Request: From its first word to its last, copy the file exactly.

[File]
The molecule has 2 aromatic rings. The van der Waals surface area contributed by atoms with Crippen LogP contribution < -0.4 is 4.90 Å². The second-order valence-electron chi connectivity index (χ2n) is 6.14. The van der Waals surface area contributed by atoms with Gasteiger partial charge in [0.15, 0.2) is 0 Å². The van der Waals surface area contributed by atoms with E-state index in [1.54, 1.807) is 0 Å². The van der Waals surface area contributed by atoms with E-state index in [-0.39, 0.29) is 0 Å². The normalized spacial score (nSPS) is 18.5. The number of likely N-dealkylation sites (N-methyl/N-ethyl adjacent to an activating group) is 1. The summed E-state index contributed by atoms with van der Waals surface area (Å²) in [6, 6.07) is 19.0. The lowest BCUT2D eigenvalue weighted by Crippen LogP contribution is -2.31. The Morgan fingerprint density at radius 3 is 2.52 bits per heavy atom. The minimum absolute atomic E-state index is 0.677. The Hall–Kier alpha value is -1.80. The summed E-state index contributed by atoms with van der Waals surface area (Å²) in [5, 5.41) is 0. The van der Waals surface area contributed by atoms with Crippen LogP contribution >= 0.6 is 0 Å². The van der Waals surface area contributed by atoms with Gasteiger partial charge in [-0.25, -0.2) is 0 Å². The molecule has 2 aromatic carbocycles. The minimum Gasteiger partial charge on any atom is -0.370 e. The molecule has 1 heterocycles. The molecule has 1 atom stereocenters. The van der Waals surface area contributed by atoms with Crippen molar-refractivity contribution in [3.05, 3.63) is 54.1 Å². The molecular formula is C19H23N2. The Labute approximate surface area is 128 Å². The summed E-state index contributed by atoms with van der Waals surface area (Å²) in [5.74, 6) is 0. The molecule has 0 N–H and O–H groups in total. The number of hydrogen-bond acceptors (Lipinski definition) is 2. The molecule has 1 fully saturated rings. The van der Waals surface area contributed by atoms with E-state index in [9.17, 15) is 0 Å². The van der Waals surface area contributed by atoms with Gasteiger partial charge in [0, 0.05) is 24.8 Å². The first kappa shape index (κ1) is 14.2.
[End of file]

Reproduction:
The molecule has 2 aromatic rings. The van der Waals surface area contributed by atoms with Crippen LogP contribution < -0.4 is 4.90 Å². The second-order valence-electron chi connectivity index (χ2n) is 6.14. The van der Waals surface area contributed by atoms with Gasteiger partial charge in [0.15, 0.2) is 0 Å². The van der Waals surface area contributed by atoms with E-state index in [1.54, 1.807) is 0 Å². The van der Waals surface area contributed by atoms with E-state index in [-0.39, 0.29) is 0 Å². The normalized spacial score (nSPS) is 18.5. The number of likely N-dealkylation sites (N-methyl/N-ethyl adjacent to an activating group) is 1. The summed E-state index contributed by atoms with van der Waals surface area (Å²) in [6, 6.07) is 19.0. The lowest BCUT2D eigenvalue weighted by Crippen LogP contribution is -2.31. The Morgan fingerprint density at radius 3 is 2.52 bits per heavy atom. The minimum absolute atomic E-state index is 0.677. The Hall–Kier alpha value is -1.80. The summed E-state index contributed by atoms with van der Waals surface area (Å²) in [5, 5.41) is 0. The van der Waals surface area contributed by atoms with Crippen LogP contribution >= 0.6 is 0 Å². The van der Waals surface area contributed by atoms with Gasteiger partial charge in [-0.25, -0.2) is 0 Å². The molecule has 2 aromatic carbocycles. The minimum Gasteiger partial charge on any atom is -0.370 e. The molecule has 1 heterocycles. The molecule has 1 atom stereocenters. The van der Waals surface area contributed by atoms with Crippen molar-refractivity contribution in [3.05, 3.63) is 54.1 Å². The molecular formula is C19H23N2. The Labute approximate surface area is 128 Å². The summed E-state index contributed by atoms with van der Waals surface area (Å²) in [5.74, 6) is 0. The molecule has 0 N–H and O–H groups in total. The number of hydrogen-bond acceptors (Lipinski definition) is 2. The molecule has 1 fully saturated rings. The van der Waals surface area contributed by atoms with E-state index in [9.17, 15) is 0 Å². The van der Waals surface area contributed by atoms with Gasteiger partial charge in [0, 0.05) is 24.8 Å². The first kappa shape index (κ1) is 14.2.